Martin is an exuberant guy, but he resisted committing fully to the project. It was as if he protected himself from disappointment by refusing to believe something really good might happen in his life. For seven months, he admitted, staying with the training was merely “to humor the situation. If there was any chance of it working, I wanted to be there. But I was only going along with the motions. I didn't really believe we were going to get to climb Rainier. Because it was such an unbelievable opportunity.”
So last month he suddenly packed up and left UGM for a temporary job that would pay the court costs of being legally allowed at last to visit his daughters. By that time, KING 5 TV’s John Sharify and Doug Burgess were making a documentary series on the men, their training, and the climb itself. “Mike chased me down at the bus station, with the KING 5 news crew,” said Martin (the scene is in Sharify’s July 1 episode). “From there I had no doubt we were going to be on that mountain.” And Martin had learned something: “You have to let yourself be guided.”
Harmon said he had to learn that achieving fitness, like recovering from addiction, takes a long time. “If you’re not addicted [any more], you have to get used to things happening slow. That became part of the process.” And the training made Harmon think differently about problems that cropped up in his life — for example, when his wife and kids recently lost their housing. “I was part of what put them in that situation, and it caused me guilt and shame,” he said. The temptation was “to retreat, and fall back into old patterns.” Instead, he told himself, “This is a mountain. Don't run from it. Climb it. Take it one step at a time. So I made a bunch of phone calls, and over time got them what they needed.”
Sowle had done lots of backcountry hiking in Utah and the Wasatch mountains in the past. Climbing Rainier “was a dream, long before I even came here,” he said, “but my addictions didn't allow me to. So when the opportunity arose, I wanted to jump at it.” He taught his teammates all sorts of backcountry lore, and they appreciated his expertise. Jackson said, “I come from the blacktop. He came from the mountains. He knew survivor skills.” Sowle looked down, suddenly shy: “The guys probably got tired of me saying, "Drink a lot of water. Tie your boots up.' " "Yeah," laughed Jackson. "He was truly a Big Brother."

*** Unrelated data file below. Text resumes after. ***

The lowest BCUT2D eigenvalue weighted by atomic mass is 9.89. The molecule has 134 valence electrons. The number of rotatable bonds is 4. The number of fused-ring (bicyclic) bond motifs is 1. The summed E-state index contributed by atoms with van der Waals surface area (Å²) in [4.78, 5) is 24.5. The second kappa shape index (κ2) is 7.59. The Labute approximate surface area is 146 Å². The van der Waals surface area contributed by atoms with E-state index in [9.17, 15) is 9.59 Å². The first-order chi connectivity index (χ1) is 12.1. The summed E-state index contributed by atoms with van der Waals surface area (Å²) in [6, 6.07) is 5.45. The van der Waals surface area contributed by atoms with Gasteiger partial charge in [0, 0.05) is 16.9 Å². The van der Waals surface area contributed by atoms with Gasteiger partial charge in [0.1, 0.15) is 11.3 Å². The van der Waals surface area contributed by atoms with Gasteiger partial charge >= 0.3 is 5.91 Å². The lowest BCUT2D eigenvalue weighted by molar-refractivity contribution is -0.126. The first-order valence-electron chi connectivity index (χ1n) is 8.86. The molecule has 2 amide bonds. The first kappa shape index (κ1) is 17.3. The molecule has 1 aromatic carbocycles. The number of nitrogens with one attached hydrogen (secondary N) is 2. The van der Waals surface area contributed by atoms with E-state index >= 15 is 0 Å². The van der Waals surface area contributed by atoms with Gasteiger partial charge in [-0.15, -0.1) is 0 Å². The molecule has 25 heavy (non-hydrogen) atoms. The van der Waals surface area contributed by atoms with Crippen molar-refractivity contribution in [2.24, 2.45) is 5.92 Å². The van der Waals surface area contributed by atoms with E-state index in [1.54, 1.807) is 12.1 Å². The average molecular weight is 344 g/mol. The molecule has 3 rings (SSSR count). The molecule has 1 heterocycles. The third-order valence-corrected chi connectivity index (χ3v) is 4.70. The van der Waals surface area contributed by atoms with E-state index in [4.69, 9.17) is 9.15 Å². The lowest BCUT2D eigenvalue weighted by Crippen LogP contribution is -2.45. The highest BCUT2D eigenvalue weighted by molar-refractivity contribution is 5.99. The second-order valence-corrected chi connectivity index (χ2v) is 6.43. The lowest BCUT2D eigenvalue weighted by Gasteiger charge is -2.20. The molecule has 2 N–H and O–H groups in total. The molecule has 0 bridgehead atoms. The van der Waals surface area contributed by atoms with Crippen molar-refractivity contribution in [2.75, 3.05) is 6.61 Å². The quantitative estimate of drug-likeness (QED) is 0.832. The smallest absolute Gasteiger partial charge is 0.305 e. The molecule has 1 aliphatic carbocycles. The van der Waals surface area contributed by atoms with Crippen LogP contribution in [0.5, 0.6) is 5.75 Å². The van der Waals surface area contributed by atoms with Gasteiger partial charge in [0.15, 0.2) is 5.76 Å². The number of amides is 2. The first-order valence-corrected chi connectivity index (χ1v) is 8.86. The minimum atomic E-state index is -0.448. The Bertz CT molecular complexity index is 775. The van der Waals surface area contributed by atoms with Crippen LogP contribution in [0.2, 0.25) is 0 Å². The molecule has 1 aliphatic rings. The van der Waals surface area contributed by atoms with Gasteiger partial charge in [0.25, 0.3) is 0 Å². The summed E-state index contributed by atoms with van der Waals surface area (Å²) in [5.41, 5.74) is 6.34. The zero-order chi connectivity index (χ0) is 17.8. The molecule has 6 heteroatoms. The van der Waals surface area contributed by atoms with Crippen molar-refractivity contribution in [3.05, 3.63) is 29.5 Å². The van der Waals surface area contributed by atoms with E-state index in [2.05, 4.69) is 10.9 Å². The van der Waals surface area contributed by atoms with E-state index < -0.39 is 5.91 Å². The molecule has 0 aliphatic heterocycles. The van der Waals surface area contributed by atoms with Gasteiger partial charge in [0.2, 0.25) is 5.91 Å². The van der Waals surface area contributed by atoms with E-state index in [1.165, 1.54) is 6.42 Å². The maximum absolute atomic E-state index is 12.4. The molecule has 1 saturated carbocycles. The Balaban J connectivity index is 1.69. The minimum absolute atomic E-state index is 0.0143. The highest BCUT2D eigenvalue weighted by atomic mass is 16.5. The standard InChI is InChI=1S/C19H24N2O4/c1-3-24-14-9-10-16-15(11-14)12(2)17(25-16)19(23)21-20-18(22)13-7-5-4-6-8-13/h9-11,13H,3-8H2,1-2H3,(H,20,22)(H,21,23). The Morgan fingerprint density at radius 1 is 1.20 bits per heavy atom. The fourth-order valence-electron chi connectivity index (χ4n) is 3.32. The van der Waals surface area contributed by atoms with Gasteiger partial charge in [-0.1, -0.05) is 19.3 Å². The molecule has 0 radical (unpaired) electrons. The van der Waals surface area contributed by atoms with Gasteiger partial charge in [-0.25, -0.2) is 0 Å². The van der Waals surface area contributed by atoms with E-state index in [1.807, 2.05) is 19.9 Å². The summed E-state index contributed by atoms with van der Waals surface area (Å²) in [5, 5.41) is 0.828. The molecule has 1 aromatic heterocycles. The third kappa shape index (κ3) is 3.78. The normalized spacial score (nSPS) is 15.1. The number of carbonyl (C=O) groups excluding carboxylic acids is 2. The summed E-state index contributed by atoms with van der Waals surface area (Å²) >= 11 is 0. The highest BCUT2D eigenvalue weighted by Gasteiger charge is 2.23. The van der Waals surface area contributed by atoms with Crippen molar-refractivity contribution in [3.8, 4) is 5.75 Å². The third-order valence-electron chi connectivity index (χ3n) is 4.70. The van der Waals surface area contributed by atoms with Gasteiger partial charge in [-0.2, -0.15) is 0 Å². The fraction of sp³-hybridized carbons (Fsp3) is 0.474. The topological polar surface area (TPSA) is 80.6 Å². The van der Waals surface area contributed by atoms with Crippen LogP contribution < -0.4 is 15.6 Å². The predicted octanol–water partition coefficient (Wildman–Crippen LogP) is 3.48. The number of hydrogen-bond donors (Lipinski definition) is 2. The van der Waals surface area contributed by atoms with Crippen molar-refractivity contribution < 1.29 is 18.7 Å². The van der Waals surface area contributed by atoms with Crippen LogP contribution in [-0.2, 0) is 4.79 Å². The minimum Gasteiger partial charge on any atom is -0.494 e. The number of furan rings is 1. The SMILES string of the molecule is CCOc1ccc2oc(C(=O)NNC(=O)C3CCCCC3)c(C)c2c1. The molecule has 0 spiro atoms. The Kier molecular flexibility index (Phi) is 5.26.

The training period was its own special challenge, Johnson said. “These men haven’t taken care of themselves. But for everybody who participated, even guys that washed out of the recovery program and couldn’t go, the preparation was good for their recovery. They were learning how to be good to themselves, like getting exercise.”
On the day of the climb up Rainier, veteran climbers led the way. Said Martin, “We weren't guided by paid guides, but friends — professional retired guides.” “Professional angels,” Jackson interjected. These angels, from Rainier Mountaineering, Inc. (RMI), donated their time.
That day Harmon made a personal plan for the climb: to mimic guide Alex Van Steen's every move. “Alex sat down, I sat down. He ate, I ate. He's a legendary hiker. I knew 10 minutes after I met him, 'You're the guy I want to be roped behind.' " During the climb Harmon “realized what you call the cadence, from the steps we were taking in sync. If I really have God to guide my life, following somebody who really knows where they're going and stay in step with…” He broke off. Then: “When I was at the top Alex took off his pack and gave me a hug. I didn't even know I'd gotten there.”
Jackson’s worst moment was “when I tripped over my crampons and fell.” He started sliding down the ice, “but because of paying attention and following the training I was able to self-arrest. I was surprised. The training was legit.”
Martin was glad part of the journey was in the dark so they couldn’t see all the dangers around them, such as the massive glacier chunk that broke off with a thundering roar like an airplane. Harmon developed a migraine headache, Jones was nauseated, and Jackson got sunburn “in my mouth! in my nose! I was breathing hard to take oxygen in with the sun reflecting off the snow.”
But, Jackson continued, “They trained us well. We couldn't have done it without them. We don't trust people to lead and guide us. I think about how many people God brought into my life, but I couldn't get out of my stupor. I needed to know how to recognize and trust in people who are legit.”